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The Supreme Court today issued notice in petitions challenging the constitutional validity of the Insolvency and Bankruptcy Code (Amendment) Ordinance, 2019 insofar as it amends Section 7 of the Insolvency and Bankruptcy Code, 2016 for homebuyers.
Notice was issued to the Union of India by a Bench of Justice Rohinton Nariman and Justice Ravindra Bhat while also directing to maintain status quo in all pending applications before NCLT.
The Ordinance, which was promulgated on December 28, 2019, had introduced a minimum threshold of at least 100 allottees of the same real estate project, or 10% of the total allottees under that project, whichever is less, for moving a joint plea seeking initiation of the corporate insolvency resolution process against a real estate developer.
The petitions by several homebuyers have thus claimed that the Ordinance is in violation of Articles 14 and 21 of the Constitution of India.
The petitioners have also contended that the Ordinance is in contravention of the Supreme Court's judgment in Pioneer Urban Land and Infrastructure Ltd vs Union of India & Ors, which upheld the right of the allottees to initiate the Corporate Insolvency Resolution Process in terms of Section 7 IBC read with Section 5(8)(f) of IBC.
The petitioners have also challenged the retrospective application of the Ordinance with respect to the homebuyers' plea before the Tribunals.
The petitioner have broadly raised the following concerns:
Manish Kumar vs UOI & Ors
The petition drafted by Advocate Akash Vajpai and filed through Advocate Vaibhav Manu Srivastav claims that the IBC is a beneficial piece of legislation and dissection of Financial Creditor by introduction of minimum threshold for homebuyers would hinder them from reaping the benefits available to others.
"This amounts to creation of a “class within a class” and is unconstitutional and manifestly arbitrary, violating Art. 14 of the Constitution... creation of a class within a class was unconstitutional and arbitrary, thus making it ultra vires the Constitution", the petition reads.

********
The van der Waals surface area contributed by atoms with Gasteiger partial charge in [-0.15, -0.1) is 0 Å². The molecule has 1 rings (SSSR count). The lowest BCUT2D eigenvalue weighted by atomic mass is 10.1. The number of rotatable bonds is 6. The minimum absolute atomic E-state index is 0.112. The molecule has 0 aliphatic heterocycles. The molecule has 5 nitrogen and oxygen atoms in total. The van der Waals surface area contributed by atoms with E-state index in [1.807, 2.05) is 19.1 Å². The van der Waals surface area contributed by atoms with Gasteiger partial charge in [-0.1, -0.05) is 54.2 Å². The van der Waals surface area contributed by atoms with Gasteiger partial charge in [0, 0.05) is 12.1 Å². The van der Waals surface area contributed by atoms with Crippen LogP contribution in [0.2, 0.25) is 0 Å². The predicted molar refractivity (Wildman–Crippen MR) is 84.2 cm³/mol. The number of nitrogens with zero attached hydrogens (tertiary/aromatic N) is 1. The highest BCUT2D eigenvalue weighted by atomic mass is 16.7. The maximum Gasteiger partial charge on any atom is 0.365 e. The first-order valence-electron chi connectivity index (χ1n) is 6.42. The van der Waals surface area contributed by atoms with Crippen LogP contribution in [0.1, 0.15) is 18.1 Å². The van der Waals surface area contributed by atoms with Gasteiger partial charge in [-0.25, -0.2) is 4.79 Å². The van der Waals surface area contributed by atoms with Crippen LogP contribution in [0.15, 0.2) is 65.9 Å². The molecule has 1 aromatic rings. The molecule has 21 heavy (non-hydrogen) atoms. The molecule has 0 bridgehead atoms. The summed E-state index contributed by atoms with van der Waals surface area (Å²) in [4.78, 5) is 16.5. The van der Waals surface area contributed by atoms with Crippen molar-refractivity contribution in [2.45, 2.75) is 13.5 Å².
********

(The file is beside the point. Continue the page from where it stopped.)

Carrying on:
It is added that the Ordinance was "brought in such a hurried manner" and "there appears to be a sinister move to overturn a law" laid down by the Supreme Court.
Tarun Ahuja & Ors vs UOI & Ors
In the petition filed through Advocate Gaurav Goel, real estate allottees of 11 different projects have contended that promulgation of the Ordinance - specifically Section 3 which amends Section 7 IBC - was manifestly arbitrary, patently illegal and a result of absolute colourable exercise of the powers vested with the Executive.
It is further contended that Ordinance effectively renders the Real Estate Allottees, who are Financial Creditors under Section 5(8) IBC, remediless. It is added that the due to the Ordinance which is not applicable to other financial creditors under IBC, the petitioners and other homebuyers would now be subjected to "absolute discrimination".
Raising concerns regarding the right to privacy under Article 21, the petitioners have claimed that the requirement of minimum number of allottees for Section 7 IBC application is "almost impossible and impractical".
"..the details of the allottees are never published on any website or public domain as the same is impermissible under the law to publish the details of the allottees in such public domain as the same would result in violation of their Right to Privacy as guaranteed under Article 21 of the Constitution of India. In the light of no availability of such information of all the allottees, information of all the allottees, the minimum number of allottees required to pass the threshold for filing an application under Section 7 of IBC is almost impossible and impractical."
The petitioners have added that the retrospective effect of the Ordinance is "totally against the spirit of IBC and public interest".
It is also asserted that the Ordinance goes against the purpose behind the Second Amendment to the IBC which declared a Real Estate Allottee as a Financial Creditor under IBC.
The petitioners are being represented by Advocates Aditya Parolia and Piyush Singh of PSP Legal, Advocates & Solicitors.